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Top 4 Java Heap related issues and how to fix them

Java heap related issues can cause severe damage to your application that will directly result in poor end user experience. Care must be taken to tune the Heap related parameters that suit your application. Out of the box default parameters are not enough.

Quick overview:

Java Heap is the memory used by your application to create and store objects. You define the maximum memory that can be for the Heap by specifying ‘-Xmx<size>’ java command line option (Example: ‘-Xmx1024m‘, where m stands for Mega bytes). As your application runs, it will gradually fill up Heap. JVM periodically runs a process called ‘Garbage collection’ (GC) which will scan the heap and clear objects that are no longer referenced by your application.One cannot request Garbage Collection on demand. Only JVM can decide when to run GC.

Let me walk you through four of the most common Java Heap related issues and how to fix them.

1. ‘OutOfMemory’ Error due to insufficient Heap

This is when JVM runs out of Heap and GC is unable to reclaim memory to meet the demand of the application. This error simply means that the Heap is filled with objects that are being used/referenced by your application.

It is possible that you indeed are using all the objects i.e there is real demand for memory. For example, if you are doing heavy weight activities like processing images/video or crunching big numbers.

How to identify ?

When you plot the heap usage graph (how to do this? Answer at the end of this article), you will most probably see a sudden spike in memory utilization, indicating a heavy weight transaction has just started. This will be in contrast to a ‘gradual increase in heap.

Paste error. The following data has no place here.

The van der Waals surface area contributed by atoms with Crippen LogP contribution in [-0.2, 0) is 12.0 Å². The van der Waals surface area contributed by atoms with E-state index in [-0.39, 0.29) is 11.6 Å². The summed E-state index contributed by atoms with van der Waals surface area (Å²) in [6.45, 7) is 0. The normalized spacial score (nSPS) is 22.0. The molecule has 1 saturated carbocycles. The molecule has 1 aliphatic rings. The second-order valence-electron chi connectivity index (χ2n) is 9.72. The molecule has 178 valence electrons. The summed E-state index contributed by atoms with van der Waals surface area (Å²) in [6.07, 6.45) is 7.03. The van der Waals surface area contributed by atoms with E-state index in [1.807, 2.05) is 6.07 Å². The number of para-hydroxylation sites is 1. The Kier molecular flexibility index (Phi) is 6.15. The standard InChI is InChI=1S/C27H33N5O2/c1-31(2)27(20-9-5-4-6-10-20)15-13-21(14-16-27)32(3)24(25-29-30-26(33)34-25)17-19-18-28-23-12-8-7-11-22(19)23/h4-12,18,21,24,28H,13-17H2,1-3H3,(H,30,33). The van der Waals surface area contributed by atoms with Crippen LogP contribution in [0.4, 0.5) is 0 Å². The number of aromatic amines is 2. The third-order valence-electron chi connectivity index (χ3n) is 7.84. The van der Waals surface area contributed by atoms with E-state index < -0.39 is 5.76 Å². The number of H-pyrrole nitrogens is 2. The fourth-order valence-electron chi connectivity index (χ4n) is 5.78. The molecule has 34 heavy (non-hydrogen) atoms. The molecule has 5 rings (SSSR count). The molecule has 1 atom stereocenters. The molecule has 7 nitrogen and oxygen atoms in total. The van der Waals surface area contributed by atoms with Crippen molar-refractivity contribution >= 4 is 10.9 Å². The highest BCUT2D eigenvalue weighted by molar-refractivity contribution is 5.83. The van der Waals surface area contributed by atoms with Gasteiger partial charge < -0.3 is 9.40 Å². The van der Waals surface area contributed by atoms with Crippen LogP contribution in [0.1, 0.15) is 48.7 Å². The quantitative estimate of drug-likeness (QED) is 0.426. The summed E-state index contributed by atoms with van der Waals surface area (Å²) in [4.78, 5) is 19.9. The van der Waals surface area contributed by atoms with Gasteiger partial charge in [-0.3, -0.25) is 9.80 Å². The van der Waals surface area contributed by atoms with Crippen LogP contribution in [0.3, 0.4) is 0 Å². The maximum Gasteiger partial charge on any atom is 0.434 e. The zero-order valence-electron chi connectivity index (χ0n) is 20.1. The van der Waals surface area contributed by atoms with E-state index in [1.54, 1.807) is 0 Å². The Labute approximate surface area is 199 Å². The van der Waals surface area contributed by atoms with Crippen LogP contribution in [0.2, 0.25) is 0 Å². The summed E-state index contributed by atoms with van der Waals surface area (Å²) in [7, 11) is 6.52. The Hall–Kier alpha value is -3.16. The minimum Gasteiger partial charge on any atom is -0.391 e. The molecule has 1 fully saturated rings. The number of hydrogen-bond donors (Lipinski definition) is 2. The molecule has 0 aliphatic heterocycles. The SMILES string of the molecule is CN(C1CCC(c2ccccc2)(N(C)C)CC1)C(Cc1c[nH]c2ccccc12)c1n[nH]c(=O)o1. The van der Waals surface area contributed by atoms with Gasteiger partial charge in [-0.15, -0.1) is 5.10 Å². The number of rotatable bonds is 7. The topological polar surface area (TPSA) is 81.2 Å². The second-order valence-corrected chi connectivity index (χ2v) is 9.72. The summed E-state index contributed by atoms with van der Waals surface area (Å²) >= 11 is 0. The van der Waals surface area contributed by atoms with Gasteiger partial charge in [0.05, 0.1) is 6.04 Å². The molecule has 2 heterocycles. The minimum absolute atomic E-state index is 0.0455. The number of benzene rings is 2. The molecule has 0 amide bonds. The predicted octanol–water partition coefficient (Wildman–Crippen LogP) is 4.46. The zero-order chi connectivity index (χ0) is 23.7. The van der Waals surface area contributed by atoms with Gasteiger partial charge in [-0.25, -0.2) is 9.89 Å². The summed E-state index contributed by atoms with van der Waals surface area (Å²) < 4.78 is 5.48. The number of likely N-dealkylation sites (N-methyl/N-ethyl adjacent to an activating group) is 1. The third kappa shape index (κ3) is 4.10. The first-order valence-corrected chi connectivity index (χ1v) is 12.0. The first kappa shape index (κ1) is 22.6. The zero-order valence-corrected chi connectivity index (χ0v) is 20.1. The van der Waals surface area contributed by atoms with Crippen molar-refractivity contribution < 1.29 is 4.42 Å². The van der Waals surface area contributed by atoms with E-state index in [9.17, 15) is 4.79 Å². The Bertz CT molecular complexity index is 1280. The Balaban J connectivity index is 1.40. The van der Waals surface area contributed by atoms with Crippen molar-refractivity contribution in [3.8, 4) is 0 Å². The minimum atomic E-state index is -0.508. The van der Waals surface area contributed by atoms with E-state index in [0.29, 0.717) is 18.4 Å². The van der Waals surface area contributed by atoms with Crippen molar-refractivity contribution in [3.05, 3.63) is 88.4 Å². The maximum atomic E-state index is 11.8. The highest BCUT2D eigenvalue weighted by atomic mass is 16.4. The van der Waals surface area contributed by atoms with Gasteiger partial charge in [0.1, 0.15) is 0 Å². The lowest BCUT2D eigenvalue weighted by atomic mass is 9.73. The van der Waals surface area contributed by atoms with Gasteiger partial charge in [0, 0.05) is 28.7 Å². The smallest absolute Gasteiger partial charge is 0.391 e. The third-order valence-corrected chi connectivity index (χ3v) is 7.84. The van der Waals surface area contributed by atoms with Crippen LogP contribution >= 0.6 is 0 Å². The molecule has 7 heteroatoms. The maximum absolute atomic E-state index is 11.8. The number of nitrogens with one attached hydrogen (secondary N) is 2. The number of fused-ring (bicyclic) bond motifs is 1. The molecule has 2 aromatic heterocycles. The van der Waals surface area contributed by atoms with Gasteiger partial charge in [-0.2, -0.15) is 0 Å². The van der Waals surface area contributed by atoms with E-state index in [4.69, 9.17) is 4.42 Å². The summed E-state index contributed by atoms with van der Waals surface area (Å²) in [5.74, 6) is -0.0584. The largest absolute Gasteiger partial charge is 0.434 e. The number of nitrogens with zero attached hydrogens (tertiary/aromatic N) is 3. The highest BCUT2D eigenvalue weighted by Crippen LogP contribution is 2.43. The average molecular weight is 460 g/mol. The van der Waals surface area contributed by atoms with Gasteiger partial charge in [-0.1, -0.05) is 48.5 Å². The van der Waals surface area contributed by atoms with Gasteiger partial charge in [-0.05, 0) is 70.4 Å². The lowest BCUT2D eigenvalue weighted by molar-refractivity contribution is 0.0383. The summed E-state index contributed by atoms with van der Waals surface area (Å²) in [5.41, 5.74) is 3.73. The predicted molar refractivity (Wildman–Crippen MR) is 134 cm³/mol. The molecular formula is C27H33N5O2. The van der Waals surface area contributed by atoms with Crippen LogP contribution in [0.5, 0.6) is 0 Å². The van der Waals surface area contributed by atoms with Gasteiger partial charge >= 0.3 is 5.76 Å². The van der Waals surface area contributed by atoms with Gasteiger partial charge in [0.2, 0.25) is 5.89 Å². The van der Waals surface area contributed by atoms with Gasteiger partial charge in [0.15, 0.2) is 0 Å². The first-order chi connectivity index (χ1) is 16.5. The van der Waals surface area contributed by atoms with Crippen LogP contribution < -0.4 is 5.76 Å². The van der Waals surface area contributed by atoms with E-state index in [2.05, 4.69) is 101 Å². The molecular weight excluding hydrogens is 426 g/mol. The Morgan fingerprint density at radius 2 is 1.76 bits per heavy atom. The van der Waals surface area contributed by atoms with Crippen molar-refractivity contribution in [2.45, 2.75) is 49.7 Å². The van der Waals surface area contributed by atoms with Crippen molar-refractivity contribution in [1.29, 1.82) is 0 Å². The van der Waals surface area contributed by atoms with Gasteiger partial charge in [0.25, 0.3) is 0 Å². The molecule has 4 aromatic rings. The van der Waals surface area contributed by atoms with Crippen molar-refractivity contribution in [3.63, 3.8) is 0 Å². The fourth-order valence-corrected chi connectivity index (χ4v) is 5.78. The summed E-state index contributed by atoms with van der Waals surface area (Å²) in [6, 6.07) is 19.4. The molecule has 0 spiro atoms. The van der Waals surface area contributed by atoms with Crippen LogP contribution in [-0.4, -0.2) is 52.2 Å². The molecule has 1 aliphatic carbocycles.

How to fix ?

You could try increasing the Heap size to see if you can live through the heavy weight transaction. Sometimes this is enough. But some times, the code needs to be revisited to see why the demand is high in first place. May be you are trying to pull millions of records from DB and process them at once. May be you are processing something unnecessarily.

2. Poor application response time due to long Garbage Collection Pauses

As mentioned earlier GC is responsible for scanning the heap and clearing unused objects so that the memory can be reclaimed. This can be a resource intensive process especially when the heap is big and it is filled to the brink. In most cases, when GC is running, the entire JVM is paused. When GC takes a long time to complete the JVM pause time also becomes long resulting in very poor end user experience. Ideally each GC pause should be less than 500ms depending upon how often the GC runs.

How to identify ?

When you plot the graph for GC Time (How to do this ? Answer at the end of this article), you will see longer duration (several seconds). You will also hear from your customers about poor performance. In some cases, the CPU utilization of the Server can go up significantly as well.

How to fix ?